We all talk about how happy we are that fresh asparagus is finally back in season. We buy it in bundles and rave about all the ways we're cooking and eating it. But you know the one thing no one talks about when it comes to asparagus? The way it makes your pee smell.
We think about it when it happens, but it's not something we really talk about. But it's totally normal, and there's an interesting reason why it happens!
It's all because of one chemical.
The smell comes from asparagusic acid. On its own, this acid doesn't have an odor, but during digestion it's broken down into volatile sulphur-containing compounds which become airborne and waft upward when you urinate. And as with other compounds that contain sulphur, the smell isn't entirely pleasant.
The odor in your urine comes on fast. It can start occurring as soon as 15 to 30 minutes after eating asparagus. Cooking method has no effect on the odor. It doesn't matter whether you steam, roast, sauté, grill, or eat it raw; the odor in your urine will follow however you choose to cook your asparagus.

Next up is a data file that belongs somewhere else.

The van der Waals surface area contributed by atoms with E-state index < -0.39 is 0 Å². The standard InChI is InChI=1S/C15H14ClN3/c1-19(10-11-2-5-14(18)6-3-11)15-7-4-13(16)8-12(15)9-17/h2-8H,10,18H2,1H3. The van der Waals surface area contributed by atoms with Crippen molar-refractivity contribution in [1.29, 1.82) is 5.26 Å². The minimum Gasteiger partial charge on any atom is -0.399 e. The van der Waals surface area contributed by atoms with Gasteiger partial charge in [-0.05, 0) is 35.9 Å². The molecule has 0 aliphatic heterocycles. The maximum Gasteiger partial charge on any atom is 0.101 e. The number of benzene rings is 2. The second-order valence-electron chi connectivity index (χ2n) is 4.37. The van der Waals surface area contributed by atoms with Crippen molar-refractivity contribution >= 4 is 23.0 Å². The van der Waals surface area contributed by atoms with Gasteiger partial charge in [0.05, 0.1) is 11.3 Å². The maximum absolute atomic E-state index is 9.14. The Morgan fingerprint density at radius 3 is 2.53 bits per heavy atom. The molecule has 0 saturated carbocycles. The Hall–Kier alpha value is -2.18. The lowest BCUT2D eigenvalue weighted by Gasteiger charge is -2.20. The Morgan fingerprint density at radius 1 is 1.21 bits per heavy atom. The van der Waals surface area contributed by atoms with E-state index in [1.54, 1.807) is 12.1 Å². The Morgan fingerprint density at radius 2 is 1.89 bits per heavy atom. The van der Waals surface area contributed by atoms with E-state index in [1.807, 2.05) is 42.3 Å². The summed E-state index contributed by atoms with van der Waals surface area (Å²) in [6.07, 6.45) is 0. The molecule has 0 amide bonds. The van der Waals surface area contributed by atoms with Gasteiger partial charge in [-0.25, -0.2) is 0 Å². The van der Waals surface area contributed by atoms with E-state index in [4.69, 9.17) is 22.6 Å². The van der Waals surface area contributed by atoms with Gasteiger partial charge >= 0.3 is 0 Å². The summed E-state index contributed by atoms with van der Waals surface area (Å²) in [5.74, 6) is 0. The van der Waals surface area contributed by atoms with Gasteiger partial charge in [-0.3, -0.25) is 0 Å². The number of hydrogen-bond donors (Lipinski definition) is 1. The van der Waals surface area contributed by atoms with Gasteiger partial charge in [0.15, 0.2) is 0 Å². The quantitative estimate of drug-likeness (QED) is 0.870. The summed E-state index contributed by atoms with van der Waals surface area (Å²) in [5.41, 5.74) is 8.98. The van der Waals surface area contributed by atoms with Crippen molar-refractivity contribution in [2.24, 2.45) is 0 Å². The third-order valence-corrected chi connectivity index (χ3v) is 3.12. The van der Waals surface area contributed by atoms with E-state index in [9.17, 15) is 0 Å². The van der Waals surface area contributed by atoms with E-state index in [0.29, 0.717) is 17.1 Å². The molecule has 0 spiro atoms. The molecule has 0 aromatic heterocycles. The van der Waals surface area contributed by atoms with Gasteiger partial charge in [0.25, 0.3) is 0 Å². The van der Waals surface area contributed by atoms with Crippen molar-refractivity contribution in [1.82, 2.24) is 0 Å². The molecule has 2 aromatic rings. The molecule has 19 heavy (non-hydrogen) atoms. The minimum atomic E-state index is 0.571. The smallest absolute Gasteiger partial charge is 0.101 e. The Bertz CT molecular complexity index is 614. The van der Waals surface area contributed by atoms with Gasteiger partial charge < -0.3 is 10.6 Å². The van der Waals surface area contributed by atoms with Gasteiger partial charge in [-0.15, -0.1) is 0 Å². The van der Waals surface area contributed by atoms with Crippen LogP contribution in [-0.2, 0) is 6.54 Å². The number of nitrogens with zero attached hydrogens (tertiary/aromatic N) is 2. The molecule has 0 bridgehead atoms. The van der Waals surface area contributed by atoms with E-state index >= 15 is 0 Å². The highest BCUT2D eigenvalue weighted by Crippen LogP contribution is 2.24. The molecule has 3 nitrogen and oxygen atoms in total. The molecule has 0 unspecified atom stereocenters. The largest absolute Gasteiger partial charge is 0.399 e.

Not everyone can smell it.
Not everyone has actually experienced this stinky odor. Depending on your genes, you may or may not have smelled this phenomenon. While many studies have been conducted, it's unclear the exact number of people that can smell this odor after eating asparagus.
And as for why only some people notice the smell, scientists are torn. Some believe that only a portion of the population produce an odor in their urine after eating asparagus. Others think that everyone produces the odor, though only some people have the ability to smell it. More recent studies are in support of the latter.
And, unfortunately, there's no way to enjoy our favorite stalky green vegetable and get rid of or minimize the odor.
But it's worth it, right?